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Decoding Private Train Operations: A Tightrope Walk in the Quest for Modernisation

In what can be called a watershed moment in the history of Indian politics, perhaps in its very first, a newly formed government has provided an equal opportunity by prioritising railways in its agenda of holistic development. As you read these lines, perhaps you might wonder, the justifications that accompany behind the calling the years following 2014 a watershed event when a part of history is being repeated with the government mulling over involving private players in railway operations much along the lines of the United States or the United Kingdom at its best. The idea behind mooting private train operations is very much familiar to the current ruling government since the financial crisis of 2001 triggered by suspected reasons of social obligations saddled on the railways with irrationally low fares with the freight making up for 74 per cent of the revenues. This was followed by a gap of a decade before the idea was mooted again after receiving the Debroy panel recommendations to help distinguish among the responsibilities of the government and the responsibilities of the private players. As progressive as this idea looks, it is as well a tightrope walk involving the stakes of many. What does the future hold for the railways? The article will help deconstruct the objectives of private train operations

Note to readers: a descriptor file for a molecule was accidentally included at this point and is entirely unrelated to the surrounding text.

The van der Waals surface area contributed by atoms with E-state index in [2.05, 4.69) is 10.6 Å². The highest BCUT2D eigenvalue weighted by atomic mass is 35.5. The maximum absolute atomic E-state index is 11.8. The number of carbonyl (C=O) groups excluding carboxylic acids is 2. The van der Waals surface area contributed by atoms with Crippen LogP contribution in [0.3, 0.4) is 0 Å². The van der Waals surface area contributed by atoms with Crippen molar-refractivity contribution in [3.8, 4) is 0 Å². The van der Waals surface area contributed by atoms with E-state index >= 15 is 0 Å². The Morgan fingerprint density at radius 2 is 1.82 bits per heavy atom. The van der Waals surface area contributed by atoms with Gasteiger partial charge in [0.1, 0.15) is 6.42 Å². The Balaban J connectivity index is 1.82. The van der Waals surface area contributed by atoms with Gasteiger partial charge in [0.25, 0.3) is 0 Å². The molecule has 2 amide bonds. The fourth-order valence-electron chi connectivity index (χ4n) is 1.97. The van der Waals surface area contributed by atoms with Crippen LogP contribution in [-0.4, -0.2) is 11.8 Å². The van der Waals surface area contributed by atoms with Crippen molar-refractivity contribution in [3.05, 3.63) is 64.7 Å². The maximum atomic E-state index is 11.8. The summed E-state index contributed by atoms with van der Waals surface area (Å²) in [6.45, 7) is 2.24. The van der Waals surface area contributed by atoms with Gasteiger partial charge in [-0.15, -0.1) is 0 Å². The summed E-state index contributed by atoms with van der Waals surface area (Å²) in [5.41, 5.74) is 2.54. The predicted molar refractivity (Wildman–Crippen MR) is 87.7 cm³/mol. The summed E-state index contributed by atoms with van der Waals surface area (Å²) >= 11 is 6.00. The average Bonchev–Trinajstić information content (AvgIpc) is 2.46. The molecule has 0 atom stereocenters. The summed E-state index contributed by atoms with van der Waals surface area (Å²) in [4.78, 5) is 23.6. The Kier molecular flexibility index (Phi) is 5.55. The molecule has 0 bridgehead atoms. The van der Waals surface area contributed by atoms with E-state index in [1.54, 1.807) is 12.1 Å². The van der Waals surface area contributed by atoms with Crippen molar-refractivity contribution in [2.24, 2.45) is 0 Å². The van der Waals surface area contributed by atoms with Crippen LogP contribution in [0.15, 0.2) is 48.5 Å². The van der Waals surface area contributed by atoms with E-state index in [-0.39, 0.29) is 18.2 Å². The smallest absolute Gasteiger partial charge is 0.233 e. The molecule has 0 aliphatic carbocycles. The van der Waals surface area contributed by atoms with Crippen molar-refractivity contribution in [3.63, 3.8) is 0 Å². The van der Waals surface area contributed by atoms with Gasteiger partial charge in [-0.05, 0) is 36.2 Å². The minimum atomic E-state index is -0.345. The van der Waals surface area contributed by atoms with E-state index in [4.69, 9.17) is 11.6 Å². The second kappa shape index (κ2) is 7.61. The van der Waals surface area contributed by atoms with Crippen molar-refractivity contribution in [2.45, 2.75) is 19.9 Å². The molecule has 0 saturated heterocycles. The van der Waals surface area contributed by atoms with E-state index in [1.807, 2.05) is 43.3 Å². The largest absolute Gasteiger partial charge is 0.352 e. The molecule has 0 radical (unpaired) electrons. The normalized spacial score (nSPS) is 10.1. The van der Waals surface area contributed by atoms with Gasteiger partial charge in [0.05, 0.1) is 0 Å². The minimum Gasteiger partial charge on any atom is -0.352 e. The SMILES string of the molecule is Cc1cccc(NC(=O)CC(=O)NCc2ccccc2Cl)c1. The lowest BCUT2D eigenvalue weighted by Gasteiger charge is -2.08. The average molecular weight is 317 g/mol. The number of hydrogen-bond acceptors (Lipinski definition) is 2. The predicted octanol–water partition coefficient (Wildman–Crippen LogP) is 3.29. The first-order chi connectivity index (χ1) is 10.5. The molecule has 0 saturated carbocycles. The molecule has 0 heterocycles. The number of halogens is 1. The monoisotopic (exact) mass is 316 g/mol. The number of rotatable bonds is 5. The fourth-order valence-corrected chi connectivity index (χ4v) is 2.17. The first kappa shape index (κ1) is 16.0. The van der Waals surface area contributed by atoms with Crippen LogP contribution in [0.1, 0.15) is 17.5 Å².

A Straight Forward Yet a Complicated Approach to Railway Modernisation

The Public-Private Partnership evolved with a new approach to looking at improving the passenger segment of the railways which has been a very sensitive sector within the railways with a major threat posed by the aviation market’s low-cost carrier and the implementation of a short-sighted and poorly informed Flexi fare providing a greater advantage to the aviation sector signalling a massive shift of the passenger base. The self-defensive attitude of the railways without a rational justification has been yet another reason for declining hold over the passenger segment with lack of inclusiveness is the last straw to the growing complications. Drawing examples from the aviation sector and looking at the UK model, the railways, therefore, decided to embark on actively involving private players in sectors vital to improving the passenger base inviting Request for Qualifications (RFQ) for the entry of private players in the railways.